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  • When to address integer overflow in C

    - by Yktula
    Related question: http://stackoverflow.com/questions/199333/best-way-to-detect-integer-overflow-in-c-c In C code, should integer overflow be addressed whenever integers are added? It seems like pointers and array indexes should be checked at all. When should integer overflow be checked for? When numbers are added in C without type explicitly mentioned, or printed with printf, when will overflow occur? Is there a way to automatically detect when an integer arithmetic overflow?

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  • Calling Perl and/or Python from Ruby

    - by Yktula
    Would it be possible to integrate Python (and/or Perl) and Ruby with some degree of transparency? I've looked at http://www.goto.info.waseda.ac.jp/~fukusima/ruby/python/doc/ and http://code.google.com/p/ruby-perl/ , but they both seem rather outdated. Perhaps this is not an appropriate approach, but would it be possible to generate a Ruby interface for Python's C API?

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  • Incorporating MIT/X11 licensed code into project

    - by Yktula
    I'm rewriting a small MIT-licensed program in C, and I intend to copy a segment from it (though not verbatim) that prints usage information and such things. The programs are going to behave, for the most part, the same, but the implementations are going to be much different. What is the best way to incorporate this code into my program, whether it's licensed under Apache 2, GPLv2/3, or under the MIT license? My guess is that for the first two listed I'd just add the original authors name to the NOTICE file along with relevant information and paste the license header as a comment above the derived code, and for the latter I'd just add the original author's copyright statement above my own.

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  • Calling Python from Ruby

    - by Yktula
    Would it be possible to integrate Python and Ruby with some degree of transparency? I've looked at http://www.goto.info.waseda.ac.jp/~fukusima/ruby/python/doc/ , but it seems rather outdated. Perhaps this is not an appropriate approach, but would it be possible to generate a Ruby interface for Python's C API?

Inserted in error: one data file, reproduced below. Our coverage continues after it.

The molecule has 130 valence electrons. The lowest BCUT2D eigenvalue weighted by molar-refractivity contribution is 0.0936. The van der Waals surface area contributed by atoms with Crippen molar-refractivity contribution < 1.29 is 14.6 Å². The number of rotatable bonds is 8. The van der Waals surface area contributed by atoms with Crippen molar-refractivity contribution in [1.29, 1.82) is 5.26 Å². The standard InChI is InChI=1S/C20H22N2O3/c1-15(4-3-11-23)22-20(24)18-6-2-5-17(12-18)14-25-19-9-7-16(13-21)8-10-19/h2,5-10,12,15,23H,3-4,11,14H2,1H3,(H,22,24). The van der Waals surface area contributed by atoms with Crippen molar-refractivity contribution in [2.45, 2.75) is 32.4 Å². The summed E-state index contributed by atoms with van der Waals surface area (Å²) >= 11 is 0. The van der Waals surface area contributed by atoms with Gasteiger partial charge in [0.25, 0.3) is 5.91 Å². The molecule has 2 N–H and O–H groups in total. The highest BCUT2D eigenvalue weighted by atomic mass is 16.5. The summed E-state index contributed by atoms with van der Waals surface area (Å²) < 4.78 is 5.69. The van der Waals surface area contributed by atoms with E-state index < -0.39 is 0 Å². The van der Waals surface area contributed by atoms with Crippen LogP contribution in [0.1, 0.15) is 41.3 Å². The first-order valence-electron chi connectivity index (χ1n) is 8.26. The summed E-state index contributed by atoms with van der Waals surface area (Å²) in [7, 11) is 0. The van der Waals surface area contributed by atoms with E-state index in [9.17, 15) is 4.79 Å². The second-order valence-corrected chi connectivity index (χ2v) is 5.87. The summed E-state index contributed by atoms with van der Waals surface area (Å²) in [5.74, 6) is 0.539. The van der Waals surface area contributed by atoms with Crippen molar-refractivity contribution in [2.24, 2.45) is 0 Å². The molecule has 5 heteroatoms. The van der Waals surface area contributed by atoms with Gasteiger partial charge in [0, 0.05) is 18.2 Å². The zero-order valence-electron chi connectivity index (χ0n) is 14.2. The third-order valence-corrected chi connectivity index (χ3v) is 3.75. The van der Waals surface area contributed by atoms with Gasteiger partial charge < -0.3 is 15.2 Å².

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  • Reliable portability for C code without relying on the preprocessor

    - by Yktula
    Relying on the preprocessor and predefined compiler macros for achieving portability seems hard to manage. What's a better way to achieve portability for a C project? I want to put environment-specific code in headers that behave the same way. Is there a way to have the build environment choose which headers to include? I was thinking that I'd put the environment-specific headers into directories for specific environments. The build environment would then just copy the headers from the platform's directory into the root directory, build the project, and then remove the copies.

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  • C variable declarations after function heading in definition

    - by Yktula
    When reading some FreeBSD source code (See: radix.h lines 158-173), I found variable declarations that followed the "function heading" in the definition. Is this valid in ISO C (C99)? when should this be done in production code instead of just declaring the variables within the "function heading?" Why is it being done here? I refer to the function heading the string that looks like this: int someFunction(int i, int b) {

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  • va_arg with pointers

    - by Yktula
    I want to initialize a linked list with pointer arguments like so: /* * Initialize a linked list using variadic arguments * Returns the number of structures initialized */ int init_structures(struct structure *first, ...) { struct structure *s; unsigned int count = 0; va_list va; va_start(va, first); for (s = first; s != NULL; s = va_arg(va, (struct structure *))) { if ((s = malloc(sizeof(struct structure))) == NULL) { perror("malloc"); exit(EXIT_FAILURE); } count++; } va_end(va); return count; } The problem is that clang errors type name requires a specifier or qualifier at va_arg(va, (struct structure *)), and says that the type specifier defaults to int. It also notes instantiated form at (struct structure *) and struct structure *. This, what seems to be getting assigned to s is int (struct structure *). It compiles fine when parentheses are removed from (struct structure *), but the structures that are supposed to be initialized are inaccessible. Why is int assumed when parentheses are around the type argument passed to va_arg? How can I fix this?